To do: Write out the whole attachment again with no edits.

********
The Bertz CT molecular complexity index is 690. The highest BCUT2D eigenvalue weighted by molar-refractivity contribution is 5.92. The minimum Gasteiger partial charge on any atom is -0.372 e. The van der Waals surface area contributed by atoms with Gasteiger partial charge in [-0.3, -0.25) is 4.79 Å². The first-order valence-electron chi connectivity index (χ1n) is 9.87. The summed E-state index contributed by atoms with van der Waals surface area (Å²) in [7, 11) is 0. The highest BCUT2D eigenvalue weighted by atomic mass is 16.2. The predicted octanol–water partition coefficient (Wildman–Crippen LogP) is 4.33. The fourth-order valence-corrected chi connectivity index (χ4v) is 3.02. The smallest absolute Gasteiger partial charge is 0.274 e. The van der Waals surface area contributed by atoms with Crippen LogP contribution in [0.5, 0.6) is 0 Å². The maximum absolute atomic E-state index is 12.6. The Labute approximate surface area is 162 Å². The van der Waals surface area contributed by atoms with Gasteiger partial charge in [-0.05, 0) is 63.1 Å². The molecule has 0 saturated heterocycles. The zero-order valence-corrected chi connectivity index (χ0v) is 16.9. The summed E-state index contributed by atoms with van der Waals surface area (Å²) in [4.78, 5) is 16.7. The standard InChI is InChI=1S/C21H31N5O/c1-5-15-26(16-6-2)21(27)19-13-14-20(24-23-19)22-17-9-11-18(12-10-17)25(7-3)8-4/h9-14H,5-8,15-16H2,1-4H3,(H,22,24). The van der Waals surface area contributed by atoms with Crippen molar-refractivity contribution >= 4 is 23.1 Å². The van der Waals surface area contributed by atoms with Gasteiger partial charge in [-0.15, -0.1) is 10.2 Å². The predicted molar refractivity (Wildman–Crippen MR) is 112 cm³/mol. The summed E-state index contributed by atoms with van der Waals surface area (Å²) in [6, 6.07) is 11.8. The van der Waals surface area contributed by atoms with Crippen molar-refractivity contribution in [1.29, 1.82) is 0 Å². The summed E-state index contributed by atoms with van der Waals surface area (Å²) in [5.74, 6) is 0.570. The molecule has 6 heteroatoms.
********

The Bertz CT molecular complexity index is 690. The highest BCUT2D eigenvalue weighted by molar-refractivity contribution is 5.92. The minimum Gasteiger partial charge on any atom is -0.372 e. The van der Waals surface area contributed by atoms with Gasteiger partial charge in [-0.3, -0.25) is 4.79 Å². The first-order valence-electron chi connectivity index (χ1n) is 9.87. The summed E-state index contributed by atoms with van der Waals surface area (Å²) in [7, 11) is 0. The highest BCUT2D eigenvalue weighted by atomic mass is 16.2. The predicted octanol–water partition coefficient (Wildman–Crippen LogP) is 4.33. The fourth-order valence-corrected chi connectivity index (χ4v) is 3.02. The smallest absolute Gasteiger partial charge is 0.274 e. The van der Waals surface area contributed by atoms with Crippen LogP contribution in [0.5, 0.6) is 0 Å². The maximum absolute atomic E-state index is 12.6. The Labute approximate surface area is 162 Å². The van der Waals surface area contributed by atoms with Gasteiger partial charge in [-0.05, 0) is 63.1 Å². The molecule has 0 saturated heterocycles. The zero-order valence-corrected chi connectivity index (χ0v) is 16.9. The summed E-state index contributed by atoms with van der Waals surface area (Å²) in [4.78, 5) is 16.7. The standard InChI is InChI=1S/C21H31N5O/c1-5-15-26(16-6-2)21(27)19-13-14-20(24-23-19)22-17-9-11-18(12-10-17)25(7-3)8-4/h9-14H,5-8,15-16H2,1-4H3,(H,22,24). The van der Waals surface area contributed by atoms with Crippen molar-refractivity contribution >= 4 is 23.1 Å². The van der Waals surface area contributed by atoms with Gasteiger partial charge in [-0.15, -0.1) is 10.2 Å². The predicted molar refractivity (Wildman–Crippen MR) is 112 cm³/mol. The summed E-state index contributed by atoms with van der Waals surface area (Å²) in [6, 6.07) is 11.8. The van der Waals surface area contributed by atoms with Crippen molar-refractivity contribution in [1.29, 1.82) is 0 Å². The summed E-state index contributed by atoms with van der Waals surface area (Å²) in [5.74, 6) is 0.570. The molecule has 6 heteroatoms.